So, Paul exhorts us, “Imitate me, and think about truth, rightness, honour, justice, purity, loveliness, and “practice these things”. The truth is that we have not learned “these things” until we have lived them out. If we learn about Christ’ love and understand it with a high quality of the biblical teaching, what spiritual benefit we would receive if we don’t practice his love. The six virtues could have been used as exalted ideas or concepts, but Paul says that we should clothe ourselves with these virtues in order to experience the God of peace.

 In verse 7, Paul promised them “the peace of God” — God’s own personal peace. Here in verse 9, the reward is “the God of peace” himself. This is what our Lord Jesus meant when He promised His peace to His disciples. This is the peace that wins over worry, fear and anxiety (John 14:27: “Peace I leave with you; my peace I give you. I do not give to you as the world gives). Jesus promised of the experience of His peace.

And Paul passes it on to us that practice these things and the God of peace will draw near to us, and we will know His presence and we will know His peace because He has drawn near to us as we obey His word.

Brothers and sisters, we must learn to guard our minds. We cannot expect the fullness of spiritual joy and usefulness unless we desire the right things because that’s what moves our behaviour, and our desires are a direct reflection of our influences. We must be disciplined to add to these Christian virtues– pure conduct, patterns of life and practices of righteousness. And this makes us able to be content in any circumstance and find God’s peace. And when his peace, his shalom, firmly reigns in His church — whether in Philippi or Rome or Berry— it will radiate the light of Christ to the surrounding world.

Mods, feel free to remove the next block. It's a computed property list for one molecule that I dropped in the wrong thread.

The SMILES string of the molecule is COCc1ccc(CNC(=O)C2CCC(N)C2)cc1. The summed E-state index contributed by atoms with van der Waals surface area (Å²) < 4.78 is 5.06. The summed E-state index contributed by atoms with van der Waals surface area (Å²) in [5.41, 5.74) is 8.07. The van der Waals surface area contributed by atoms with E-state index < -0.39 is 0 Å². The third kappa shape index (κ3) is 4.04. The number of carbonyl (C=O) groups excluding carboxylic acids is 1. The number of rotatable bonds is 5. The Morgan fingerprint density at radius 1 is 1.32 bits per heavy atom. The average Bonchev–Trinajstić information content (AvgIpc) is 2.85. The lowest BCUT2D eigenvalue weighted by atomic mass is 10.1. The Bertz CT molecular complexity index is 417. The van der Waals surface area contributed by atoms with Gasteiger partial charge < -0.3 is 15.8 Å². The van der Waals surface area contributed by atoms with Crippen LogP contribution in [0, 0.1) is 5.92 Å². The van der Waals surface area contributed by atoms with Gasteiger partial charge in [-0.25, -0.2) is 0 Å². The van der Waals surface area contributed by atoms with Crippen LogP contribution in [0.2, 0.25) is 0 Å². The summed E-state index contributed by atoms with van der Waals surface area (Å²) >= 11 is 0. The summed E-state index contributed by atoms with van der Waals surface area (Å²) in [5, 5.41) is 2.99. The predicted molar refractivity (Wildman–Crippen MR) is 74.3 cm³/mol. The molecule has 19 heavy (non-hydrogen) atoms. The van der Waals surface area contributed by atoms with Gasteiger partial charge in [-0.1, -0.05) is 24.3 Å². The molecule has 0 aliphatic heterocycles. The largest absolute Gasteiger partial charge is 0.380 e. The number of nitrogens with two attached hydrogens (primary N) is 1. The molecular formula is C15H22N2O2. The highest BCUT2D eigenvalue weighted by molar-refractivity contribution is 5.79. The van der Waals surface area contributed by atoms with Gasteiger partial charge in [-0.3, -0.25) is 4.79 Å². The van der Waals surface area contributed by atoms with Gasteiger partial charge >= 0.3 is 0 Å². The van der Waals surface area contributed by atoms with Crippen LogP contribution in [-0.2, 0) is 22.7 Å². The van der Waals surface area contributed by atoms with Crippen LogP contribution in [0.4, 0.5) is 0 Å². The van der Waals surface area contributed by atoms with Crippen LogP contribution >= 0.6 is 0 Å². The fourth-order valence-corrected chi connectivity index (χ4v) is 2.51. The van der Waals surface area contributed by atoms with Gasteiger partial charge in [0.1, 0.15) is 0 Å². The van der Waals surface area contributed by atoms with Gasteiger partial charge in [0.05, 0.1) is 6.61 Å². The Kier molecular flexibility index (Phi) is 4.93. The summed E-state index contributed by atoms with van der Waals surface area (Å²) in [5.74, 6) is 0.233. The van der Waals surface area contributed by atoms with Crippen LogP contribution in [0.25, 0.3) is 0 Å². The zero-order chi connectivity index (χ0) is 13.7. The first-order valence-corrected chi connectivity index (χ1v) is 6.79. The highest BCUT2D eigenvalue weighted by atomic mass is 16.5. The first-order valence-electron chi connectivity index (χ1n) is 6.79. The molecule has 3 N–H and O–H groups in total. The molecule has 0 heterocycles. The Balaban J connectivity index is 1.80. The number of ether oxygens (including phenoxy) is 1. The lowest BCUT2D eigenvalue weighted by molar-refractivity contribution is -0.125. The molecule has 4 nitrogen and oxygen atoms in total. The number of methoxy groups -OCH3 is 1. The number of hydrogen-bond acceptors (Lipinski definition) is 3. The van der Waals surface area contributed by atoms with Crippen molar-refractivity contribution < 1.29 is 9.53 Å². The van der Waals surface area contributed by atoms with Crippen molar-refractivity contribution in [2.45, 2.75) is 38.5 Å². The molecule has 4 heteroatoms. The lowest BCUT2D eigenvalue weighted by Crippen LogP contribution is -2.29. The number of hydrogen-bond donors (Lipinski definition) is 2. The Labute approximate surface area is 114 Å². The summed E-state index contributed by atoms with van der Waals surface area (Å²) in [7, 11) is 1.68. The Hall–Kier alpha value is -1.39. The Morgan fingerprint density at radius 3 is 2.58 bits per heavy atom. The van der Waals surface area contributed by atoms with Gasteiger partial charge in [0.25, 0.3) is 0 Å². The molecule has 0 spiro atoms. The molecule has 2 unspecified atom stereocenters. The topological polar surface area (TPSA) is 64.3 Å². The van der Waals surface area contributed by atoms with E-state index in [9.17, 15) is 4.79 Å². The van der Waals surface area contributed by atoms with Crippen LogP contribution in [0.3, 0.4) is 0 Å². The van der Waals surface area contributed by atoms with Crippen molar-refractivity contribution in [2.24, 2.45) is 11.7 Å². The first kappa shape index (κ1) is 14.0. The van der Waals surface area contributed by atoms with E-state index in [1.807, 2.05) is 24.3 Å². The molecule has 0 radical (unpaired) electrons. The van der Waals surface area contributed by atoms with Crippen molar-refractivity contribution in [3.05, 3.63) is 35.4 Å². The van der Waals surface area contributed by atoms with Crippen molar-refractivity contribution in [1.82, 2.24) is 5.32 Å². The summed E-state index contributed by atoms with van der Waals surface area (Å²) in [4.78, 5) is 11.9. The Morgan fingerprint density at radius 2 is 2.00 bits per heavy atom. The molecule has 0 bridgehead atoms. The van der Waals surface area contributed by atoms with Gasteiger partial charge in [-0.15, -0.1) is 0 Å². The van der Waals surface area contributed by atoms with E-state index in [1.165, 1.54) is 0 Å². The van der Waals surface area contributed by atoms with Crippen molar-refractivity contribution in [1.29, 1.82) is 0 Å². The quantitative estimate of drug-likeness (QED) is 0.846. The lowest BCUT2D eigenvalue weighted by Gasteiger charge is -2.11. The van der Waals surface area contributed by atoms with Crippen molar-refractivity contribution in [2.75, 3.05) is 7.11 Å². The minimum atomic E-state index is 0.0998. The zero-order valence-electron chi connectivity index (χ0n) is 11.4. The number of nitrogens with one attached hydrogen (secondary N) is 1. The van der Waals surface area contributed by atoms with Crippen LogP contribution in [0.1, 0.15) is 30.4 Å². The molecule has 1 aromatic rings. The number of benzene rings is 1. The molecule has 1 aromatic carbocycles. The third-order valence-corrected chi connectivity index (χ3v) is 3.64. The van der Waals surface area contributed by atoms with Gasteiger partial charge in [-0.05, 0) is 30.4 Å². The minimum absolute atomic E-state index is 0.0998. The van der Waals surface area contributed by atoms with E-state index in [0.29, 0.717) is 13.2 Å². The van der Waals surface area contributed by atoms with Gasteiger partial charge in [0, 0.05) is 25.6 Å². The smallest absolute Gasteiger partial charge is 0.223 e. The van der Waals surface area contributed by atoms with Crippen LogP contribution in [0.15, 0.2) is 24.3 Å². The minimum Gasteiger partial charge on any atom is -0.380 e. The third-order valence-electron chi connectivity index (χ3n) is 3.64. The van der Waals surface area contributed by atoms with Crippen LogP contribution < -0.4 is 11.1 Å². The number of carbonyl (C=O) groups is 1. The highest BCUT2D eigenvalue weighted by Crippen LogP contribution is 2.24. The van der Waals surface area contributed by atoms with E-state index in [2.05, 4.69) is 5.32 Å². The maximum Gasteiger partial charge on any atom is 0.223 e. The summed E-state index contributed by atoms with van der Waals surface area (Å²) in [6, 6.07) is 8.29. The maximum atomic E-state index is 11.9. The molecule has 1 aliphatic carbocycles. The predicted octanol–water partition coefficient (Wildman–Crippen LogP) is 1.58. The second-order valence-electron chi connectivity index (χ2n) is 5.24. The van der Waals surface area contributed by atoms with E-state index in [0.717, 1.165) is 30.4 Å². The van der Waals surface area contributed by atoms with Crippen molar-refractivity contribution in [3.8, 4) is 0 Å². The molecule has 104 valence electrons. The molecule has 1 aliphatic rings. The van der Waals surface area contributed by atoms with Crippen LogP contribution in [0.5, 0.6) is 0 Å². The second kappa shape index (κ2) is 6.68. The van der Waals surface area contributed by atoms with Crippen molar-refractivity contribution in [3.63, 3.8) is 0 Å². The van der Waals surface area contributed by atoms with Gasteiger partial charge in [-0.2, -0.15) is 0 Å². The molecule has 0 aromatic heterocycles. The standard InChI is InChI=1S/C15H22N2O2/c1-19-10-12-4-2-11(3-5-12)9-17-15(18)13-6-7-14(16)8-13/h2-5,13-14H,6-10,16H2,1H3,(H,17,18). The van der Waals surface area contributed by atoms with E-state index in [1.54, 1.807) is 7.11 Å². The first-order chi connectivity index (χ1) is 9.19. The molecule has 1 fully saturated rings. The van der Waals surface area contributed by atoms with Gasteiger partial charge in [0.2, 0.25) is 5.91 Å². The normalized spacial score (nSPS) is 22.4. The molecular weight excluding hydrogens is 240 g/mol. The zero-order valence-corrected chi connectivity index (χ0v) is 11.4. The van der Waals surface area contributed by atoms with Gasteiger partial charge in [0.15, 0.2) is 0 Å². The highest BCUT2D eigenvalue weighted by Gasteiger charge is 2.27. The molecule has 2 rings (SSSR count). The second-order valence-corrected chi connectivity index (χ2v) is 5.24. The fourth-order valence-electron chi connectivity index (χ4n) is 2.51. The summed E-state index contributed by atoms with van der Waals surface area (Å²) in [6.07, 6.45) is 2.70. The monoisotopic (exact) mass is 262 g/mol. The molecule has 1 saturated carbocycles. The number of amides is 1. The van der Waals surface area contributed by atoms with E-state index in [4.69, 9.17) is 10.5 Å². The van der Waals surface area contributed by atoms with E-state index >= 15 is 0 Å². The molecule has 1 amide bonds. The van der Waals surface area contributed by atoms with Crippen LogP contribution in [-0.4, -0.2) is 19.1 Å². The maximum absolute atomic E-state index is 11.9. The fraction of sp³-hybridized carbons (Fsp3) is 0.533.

As I finish the sermon, let me encourage you to read today’s passage together.

Let us pray.

Heavenly Father, thank you for your holy word that ministered to us this morning in many ways. You have given us the privilege of sitting at the feet of the Spirit of God, to be taught. Help us Lord, to understand the unbelievable privilege of having the mind of Christ, the wisdom of God dispensed to us by the Spirit, so that we can properly know what is right. Lord, please protect the mind, to learn to think, to set our minds on the things that matter. So every day, we meditate on things, which is true, which is honourable, which is right, which is pure, which is lovely, which is admirable, and put them into practice for your glory and our sake. We pray this In Jesus’ name. Amen.

Hymn – 587 What a wonderful change
May the grace of God, which is beyond all our understanding or deserving, comfort and sustain us, may the blessing of God Almighty, God the Father, God the Son, God the Holy Spirit be amongst us and remain with us now and forever,